Three Reasons Why Log4J Is So Bad: Ubiquity, Severity and Exploitability

Over the last few weeks, security teams everywhere have been busy patching Log4J vulnerabilities. In this article we want to talk about the three things you can tell your friends why this is way worse.

Ubiquity

This vulnerability impacts impacts Java applications and those can be found almost anywhere: enterprise, vendor applications, database drivers, Android phones and even the smartchip on the credit card in your wallet (Java Card). Additionally, majority of Java applications use log4j to handle logging, often involving user input. While your phone is probably not exploitable, the sheer number of places where log4j can be hiding makes this is hard to fix.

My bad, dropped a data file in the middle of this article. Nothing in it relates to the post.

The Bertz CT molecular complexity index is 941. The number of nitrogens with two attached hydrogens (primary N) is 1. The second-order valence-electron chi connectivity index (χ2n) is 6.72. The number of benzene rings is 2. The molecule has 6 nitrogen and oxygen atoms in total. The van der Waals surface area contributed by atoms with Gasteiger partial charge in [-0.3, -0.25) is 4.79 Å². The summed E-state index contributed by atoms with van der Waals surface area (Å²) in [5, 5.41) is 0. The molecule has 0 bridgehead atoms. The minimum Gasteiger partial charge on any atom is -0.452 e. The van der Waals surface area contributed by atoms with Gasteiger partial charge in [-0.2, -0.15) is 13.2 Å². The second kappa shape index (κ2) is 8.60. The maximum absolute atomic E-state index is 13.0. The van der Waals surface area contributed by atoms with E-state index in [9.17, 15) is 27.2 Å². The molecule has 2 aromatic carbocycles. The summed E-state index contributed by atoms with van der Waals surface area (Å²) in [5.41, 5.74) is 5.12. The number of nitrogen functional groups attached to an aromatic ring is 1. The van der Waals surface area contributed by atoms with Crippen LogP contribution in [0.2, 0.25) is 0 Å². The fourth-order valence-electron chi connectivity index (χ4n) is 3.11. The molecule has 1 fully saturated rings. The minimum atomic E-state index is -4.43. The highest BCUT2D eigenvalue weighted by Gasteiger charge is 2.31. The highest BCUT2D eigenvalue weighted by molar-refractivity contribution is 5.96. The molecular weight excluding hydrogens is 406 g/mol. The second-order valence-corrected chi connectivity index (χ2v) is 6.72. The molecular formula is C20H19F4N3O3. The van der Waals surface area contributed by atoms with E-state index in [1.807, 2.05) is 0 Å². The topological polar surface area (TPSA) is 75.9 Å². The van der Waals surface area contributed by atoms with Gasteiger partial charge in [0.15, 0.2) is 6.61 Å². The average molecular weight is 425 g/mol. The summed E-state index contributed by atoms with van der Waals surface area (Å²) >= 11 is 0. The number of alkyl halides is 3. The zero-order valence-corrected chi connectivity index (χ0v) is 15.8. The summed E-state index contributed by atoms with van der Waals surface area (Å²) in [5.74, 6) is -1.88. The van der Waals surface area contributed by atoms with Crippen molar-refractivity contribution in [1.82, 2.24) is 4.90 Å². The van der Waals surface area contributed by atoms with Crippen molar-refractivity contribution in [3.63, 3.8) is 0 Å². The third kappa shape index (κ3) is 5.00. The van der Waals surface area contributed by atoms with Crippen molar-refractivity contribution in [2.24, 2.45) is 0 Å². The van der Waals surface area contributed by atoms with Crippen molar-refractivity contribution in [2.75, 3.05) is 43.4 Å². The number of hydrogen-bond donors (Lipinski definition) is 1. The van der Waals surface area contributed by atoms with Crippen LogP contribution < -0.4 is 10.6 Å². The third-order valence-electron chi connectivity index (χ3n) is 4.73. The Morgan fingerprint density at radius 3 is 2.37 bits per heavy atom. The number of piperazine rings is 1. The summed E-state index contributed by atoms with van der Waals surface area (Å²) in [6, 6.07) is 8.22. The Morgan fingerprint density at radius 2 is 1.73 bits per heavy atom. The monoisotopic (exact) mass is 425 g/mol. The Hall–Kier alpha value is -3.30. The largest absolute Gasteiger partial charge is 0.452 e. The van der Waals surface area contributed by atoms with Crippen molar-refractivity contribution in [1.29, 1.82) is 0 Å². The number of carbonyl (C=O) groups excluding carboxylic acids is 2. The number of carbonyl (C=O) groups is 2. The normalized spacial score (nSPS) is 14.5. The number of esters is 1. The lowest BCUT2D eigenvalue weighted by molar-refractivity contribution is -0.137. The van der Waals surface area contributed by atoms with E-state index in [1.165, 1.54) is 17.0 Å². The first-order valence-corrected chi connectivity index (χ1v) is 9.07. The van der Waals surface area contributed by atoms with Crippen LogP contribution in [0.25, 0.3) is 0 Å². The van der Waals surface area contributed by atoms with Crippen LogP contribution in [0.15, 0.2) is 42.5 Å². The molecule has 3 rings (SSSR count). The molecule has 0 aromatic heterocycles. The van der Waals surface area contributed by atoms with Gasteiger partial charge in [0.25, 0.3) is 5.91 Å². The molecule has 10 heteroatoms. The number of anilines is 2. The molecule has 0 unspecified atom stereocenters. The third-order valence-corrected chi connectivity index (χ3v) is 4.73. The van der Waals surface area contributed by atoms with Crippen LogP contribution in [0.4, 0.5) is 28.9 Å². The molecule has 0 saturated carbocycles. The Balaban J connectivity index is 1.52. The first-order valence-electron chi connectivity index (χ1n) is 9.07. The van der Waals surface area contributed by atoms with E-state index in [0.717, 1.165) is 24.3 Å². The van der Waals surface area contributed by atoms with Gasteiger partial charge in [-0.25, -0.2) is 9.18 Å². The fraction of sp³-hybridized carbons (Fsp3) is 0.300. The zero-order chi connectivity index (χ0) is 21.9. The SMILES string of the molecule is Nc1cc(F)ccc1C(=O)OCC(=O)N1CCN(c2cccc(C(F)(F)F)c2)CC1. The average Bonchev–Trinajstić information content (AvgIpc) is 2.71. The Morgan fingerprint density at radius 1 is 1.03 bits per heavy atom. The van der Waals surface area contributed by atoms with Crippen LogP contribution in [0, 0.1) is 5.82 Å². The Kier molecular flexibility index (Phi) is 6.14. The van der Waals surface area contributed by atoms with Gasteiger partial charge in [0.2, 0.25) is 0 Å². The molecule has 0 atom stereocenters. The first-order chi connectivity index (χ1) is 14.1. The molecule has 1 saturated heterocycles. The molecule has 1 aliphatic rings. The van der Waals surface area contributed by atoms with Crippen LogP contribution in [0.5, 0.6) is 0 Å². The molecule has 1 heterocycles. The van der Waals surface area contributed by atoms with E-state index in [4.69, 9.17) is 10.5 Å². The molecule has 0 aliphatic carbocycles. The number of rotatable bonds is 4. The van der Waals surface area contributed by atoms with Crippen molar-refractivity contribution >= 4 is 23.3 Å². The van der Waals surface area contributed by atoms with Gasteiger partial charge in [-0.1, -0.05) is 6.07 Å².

Severity

There are vulnerabilities that come out all the time, but few of them reach the highest possible level of severity: remote code execution (RCE) and this one hits that ticket. That means that every server running Java within your company becomes everyone’s computer – an attacker can run anything they want there and then use that as a springboard to tunnel in further.

Exploitability

There are many severe vulnerabilities out there that require specialized knowledge to exploit including speaking dead computer languages and building weird binaries during a full moon. With this one, you can begin the exploit by copy/pasting a tweet into a search bar combined with DNS.

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